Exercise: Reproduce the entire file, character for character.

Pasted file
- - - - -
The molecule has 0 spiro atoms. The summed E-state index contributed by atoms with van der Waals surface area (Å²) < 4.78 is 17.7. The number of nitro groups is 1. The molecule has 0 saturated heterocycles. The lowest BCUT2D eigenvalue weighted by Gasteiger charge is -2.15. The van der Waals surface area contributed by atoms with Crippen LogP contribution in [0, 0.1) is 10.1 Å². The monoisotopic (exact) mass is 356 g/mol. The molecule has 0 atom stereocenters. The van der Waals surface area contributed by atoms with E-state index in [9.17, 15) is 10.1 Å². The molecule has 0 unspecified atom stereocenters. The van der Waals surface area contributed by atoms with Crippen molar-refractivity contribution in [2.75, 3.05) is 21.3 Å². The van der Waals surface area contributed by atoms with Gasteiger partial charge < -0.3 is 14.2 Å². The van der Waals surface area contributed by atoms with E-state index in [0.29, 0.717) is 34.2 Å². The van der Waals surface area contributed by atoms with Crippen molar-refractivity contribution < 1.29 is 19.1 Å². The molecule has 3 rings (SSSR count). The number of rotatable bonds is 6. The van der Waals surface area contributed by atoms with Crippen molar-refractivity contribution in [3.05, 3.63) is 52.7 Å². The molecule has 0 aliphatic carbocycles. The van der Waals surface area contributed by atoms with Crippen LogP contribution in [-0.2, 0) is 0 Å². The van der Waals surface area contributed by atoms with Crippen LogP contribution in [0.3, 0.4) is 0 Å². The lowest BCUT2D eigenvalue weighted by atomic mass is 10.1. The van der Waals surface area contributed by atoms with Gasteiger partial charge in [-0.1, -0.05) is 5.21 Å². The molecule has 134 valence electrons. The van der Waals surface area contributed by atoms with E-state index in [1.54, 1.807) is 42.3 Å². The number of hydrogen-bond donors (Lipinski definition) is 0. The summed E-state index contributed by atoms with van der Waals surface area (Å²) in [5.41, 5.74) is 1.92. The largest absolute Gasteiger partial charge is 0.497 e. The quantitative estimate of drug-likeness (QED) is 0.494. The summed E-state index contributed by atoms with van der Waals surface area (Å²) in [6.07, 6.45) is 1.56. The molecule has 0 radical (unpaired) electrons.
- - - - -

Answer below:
The molecule has 0 spiro atoms. The summed E-state index contributed by atoms with van der Waals surface area (Å²) < 4.78 is 17.7. The number of nitro groups is 1. The molecule has 0 saturated heterocycles. The lowest BCUT2D eigenvalue weighted by Gasteiger charge is -2.15. The van der Waals surface area contributed by atoms with Crippen LogP contribution in [0, 0.1) is 10.1 Å². The monoisotopic (exact) mass is 356 g/mol. The molecule has 0 atom stereocenters. The van der Waals surface area contributed by atoms with E-state index in [9.17, 15) is 10.1 Å². The molecule has 0 unspecified atom stereocenters. The van der Waals surface area contributed by atoms with Crippen molar-refractivity contribution in [2.75, 3.05) is 21.3 Å². The van der Waals surface area contributed by atoms with Gasteiger partial charge < -0.3 is 14.2 Å². The van der Waals surface area contributed by atoms with E-state index in [0.29, 0.717) is 34.2 Å². The van der Waals surface area contributed by atoms with Crippen molar-refractivity contribution < 1.29 is 19.1 Å². The molecule has 3 rings (SSSR count). The number of rotatable bonds is 6. The van der Waals surface area contributed by atoms with Crippen molar-refractivity contribution in [3.05, 3.63) is 52.7 Å². The molecule has 0 aliphatic carbocycles. The van der Waals surface area contributed by atoms with Crippen LogP contribution in [-0.2, 0) is 0 Å². The van der Waals surface area contributed by atoms with Crippen LogP contribution in [0.3, 0.4) is 0 Å². The lowest BCUT2D eigenvalue weighted by atomic mass is 10.1. The van der Waals surface area contributed by atoms with Gasteiger partial charge in [-0.1, -0.05) is 5.21 Å². The molecule has 134 valence electrons. The van der Waals surface area contributed by atoms with E-state index in [1.54, 1.807) is 42.3 Å². The number of hydrogen-bond donors (Lipinski definition) is 0. The summed E-state index contributed by atoms with van der Waals surface area (Å²) in [5.41, 5.74) is 1.92. The largest absolute Gasteiger partial charge is 0.497 e. The quantitative estimate of drug-likeness (QED) is 0.494. The summed E-state index contributed by atoms with van der Waals surface area (Å²) in [6.07, 6.45) is 1.56. The molecule has 0 radical (unpaired) electrons.